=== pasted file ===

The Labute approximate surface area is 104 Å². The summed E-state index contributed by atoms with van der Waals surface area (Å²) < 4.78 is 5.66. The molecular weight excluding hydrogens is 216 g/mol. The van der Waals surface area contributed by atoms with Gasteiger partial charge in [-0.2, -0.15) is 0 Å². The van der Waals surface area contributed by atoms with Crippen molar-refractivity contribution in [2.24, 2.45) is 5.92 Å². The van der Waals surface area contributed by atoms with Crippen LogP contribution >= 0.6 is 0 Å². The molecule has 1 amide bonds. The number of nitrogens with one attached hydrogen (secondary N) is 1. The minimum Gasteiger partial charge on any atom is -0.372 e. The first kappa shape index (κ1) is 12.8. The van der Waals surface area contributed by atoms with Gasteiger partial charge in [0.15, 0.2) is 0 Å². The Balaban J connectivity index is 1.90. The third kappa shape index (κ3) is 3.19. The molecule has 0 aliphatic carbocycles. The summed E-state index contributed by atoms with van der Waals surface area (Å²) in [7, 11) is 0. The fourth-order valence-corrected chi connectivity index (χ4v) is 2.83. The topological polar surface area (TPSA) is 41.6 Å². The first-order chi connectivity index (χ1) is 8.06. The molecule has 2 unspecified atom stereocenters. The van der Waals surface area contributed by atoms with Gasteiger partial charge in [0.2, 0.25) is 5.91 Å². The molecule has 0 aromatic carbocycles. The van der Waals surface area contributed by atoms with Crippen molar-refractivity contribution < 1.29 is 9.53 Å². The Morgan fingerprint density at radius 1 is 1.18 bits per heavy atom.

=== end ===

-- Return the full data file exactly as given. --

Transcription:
The Labute approximate surface area is 104 Å². The summed E-state index contributed by atoms with van der Waals surface area (Å²) < 4.78 is 5.66. The molecular weight excluding hydrogens is 216 g/mol. The van der Waals surface area contributed by atoms with Gasteiger partial charge in [-0.2, -0.15) is 0 Å². The van der Waals surface area contributed by atoms with Crippen molar-refractivity contribution in [2.24, 2.45) is 5.92 Å². The van der Waals surface area contributed by atoms with Crippen LogP contribution >= 0.6 is 0 Å². The molecule has 1 amide bonds. The number of nitrogens with one attached hydrogen (secondary N) is 1. The minimum Gasteiger partial charge on any atom is -0.372 e. The first kappa shape index (κ1) is 12.8. The van der Waals surface area contributed by atoms with Gasteiger partial charge in [0.15, 0.2) is 0 Å². The Balaban J connectivity index is 1.90. The third kappa shape index (κ3) is 3.19. The molecule has 0 aliphatic carbocycles. The summed E-state index contributed by atoms with van der Waals surface area (Å²) in [7, 11) is 0. The fourth-order valence-corrected chi connectivity index (χ4v) is 2.83. The topological polar surface area (TPSA) is 41.6 Å². The first-order chi connectivity index (χ1) is 8.06. The molecule has 2 unspecified atom stereocenters. The van der Waals surface area contributed by atoms with Gasteiger partial charge in [0.2, 0.25) is 5.91 Å². The molecule has 0 aromatic carbocycles. The van der Waals surface area contributed by atoms with Crippen molar-refractivity contribution < 1.29 is 9.53 Å². The Morgan fingerprint density at radius 1 is 1.18 bits per heavy atom.